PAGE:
Fortunately, the answer is simple, and has the added bonus of giving the bridge a constant, daily purpose: add a second staircase to the south platform.
Downtown East is the first station serviced by both the Blue and Green lines, making it the natural transfer point on the line for trips between St. Paul and Bloomington. By adding a second staircase to the bridge, transfer passengers can safely cross above the tracks to the other platform, regardless of whether the stadium is in use or not. And when the stadium is in use, there’s now a perfect place to set up two separate lines for North/Westbound and East/Southbound trains.
Granted, a second staircase would require a second elevator. It would undoubtedly add to the cost of the bridge. And at the end of the day, this station should really just have been built as an island platform. But if the Met Council and the Vikings are set on building this bridge, and they’re going to do so under the guise of protecting pedestrians from trains, why is it being built in a way that still requires a rider to cross the tracks in order to get home?
Isn’t Chicago Ave closed to vehicular traffic during/after large stadium events?
Both blue and green lines were able to navigate Pride with no problems, thanks to the crowd control of four or so police officers. I’m highly confident that the LRT would be able to do the same with Vikings games. I’m glad the Vikings are paying for more of the bridge, but I really don’t think the bridge should be built in the first place.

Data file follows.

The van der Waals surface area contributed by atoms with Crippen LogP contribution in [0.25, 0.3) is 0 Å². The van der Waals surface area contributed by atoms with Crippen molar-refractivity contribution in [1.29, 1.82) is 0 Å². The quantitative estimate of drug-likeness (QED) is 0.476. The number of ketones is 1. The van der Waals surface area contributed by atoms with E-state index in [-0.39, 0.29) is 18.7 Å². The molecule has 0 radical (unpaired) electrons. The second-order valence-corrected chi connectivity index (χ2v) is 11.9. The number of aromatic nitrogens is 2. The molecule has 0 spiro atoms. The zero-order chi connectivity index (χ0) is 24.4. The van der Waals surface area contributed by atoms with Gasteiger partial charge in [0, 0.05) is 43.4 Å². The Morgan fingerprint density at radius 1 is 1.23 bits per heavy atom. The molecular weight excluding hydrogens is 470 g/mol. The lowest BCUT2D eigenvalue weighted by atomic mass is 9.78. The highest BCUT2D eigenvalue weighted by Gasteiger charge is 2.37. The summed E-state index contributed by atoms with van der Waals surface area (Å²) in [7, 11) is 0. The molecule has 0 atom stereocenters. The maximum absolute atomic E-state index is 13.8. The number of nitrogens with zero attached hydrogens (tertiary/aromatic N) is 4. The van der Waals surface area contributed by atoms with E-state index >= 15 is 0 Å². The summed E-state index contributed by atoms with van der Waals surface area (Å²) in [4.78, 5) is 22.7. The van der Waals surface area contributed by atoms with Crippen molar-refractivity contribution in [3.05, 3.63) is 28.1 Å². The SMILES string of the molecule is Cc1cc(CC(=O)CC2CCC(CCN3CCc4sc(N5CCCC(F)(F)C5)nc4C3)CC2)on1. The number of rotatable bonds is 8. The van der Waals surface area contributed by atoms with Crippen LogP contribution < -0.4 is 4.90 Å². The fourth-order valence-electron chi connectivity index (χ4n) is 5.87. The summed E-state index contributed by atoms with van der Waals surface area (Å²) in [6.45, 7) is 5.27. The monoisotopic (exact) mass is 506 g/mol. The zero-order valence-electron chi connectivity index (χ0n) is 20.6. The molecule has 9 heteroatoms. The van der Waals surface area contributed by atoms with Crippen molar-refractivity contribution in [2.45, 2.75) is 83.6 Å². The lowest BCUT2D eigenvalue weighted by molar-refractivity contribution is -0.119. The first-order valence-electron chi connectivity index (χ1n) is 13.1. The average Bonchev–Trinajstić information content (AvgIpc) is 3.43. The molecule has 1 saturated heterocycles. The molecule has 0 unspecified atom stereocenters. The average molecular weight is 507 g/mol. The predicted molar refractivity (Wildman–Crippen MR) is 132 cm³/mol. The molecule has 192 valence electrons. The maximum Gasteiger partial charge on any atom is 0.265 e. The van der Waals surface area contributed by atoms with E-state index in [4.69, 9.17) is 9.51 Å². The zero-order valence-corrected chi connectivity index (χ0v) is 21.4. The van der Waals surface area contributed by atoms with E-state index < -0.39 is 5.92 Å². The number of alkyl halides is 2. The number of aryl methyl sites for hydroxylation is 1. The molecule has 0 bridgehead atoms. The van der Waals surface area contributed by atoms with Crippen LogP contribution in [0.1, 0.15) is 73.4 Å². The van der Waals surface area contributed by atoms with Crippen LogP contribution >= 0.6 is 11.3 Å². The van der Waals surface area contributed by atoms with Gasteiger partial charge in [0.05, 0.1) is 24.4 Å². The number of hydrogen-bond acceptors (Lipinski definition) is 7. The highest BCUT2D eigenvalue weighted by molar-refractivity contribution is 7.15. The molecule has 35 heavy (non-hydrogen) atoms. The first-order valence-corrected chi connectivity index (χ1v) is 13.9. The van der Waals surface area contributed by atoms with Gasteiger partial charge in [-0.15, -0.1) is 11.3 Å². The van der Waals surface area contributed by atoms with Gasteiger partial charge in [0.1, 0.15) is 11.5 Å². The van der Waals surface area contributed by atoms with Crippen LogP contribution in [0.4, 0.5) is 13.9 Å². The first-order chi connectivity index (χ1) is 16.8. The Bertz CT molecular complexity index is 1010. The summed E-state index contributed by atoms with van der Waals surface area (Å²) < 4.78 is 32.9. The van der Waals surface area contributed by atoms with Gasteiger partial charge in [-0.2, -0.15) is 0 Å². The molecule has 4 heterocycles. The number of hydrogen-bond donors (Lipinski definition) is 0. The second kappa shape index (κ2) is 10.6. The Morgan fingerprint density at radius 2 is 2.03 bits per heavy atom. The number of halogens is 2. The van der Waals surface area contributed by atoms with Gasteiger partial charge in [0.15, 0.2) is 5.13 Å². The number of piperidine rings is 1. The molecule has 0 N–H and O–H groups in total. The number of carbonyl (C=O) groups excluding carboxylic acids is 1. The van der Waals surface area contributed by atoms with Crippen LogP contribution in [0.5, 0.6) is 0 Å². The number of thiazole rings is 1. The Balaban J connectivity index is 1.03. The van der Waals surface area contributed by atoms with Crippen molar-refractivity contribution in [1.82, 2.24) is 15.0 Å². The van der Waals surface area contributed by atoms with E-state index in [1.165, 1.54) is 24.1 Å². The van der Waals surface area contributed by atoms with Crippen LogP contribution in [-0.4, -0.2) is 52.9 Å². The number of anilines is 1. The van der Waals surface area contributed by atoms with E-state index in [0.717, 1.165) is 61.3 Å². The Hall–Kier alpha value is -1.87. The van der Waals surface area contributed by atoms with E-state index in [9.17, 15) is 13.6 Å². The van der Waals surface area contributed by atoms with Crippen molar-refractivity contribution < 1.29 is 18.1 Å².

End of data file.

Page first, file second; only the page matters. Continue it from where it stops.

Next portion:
This is so dumb. Seems like the kind of thing that someone promised or planned years ago before it was vetted, and now the decision makers are too stubborn to change their minds even when faced with overwhelming facts.
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With SWLRT still being far from a certainty (no state or federal money is *committed*), at the very least there needs to be an agreement that this bridge shall not be built until Southwest LRT has reached a full-funding agreement with the FTA and is nearing construction.
The bridge is completely unnecessary for the existing Blue/Green operations, since as the above image shows, there are only the existing 4 stations in downtown Minneapolis that one could possibly travel to westbound. I don’t think very many fans are taking LRT back into the CBD or Warehouse District after games, aside from a handful who may park at ramps on that end of downtown.
Can we collectively brand this “the bridge to nowhere” thus creating a groundswell of hatred for it from all sides?
They need to start building the center platform YESTERDAY and have this all ready to go for the 2018 Super Bowl. But instead, Met Council will say it’s too expensive/too disruptive to do the center platform to try to sway opinion, then build this awful bridge to nowhere with the suggestion in this article (a great suggestion that is inexplicably absent from the original proposal) as some kind of grand compromise.
Mark it down, book it, start writing the checks.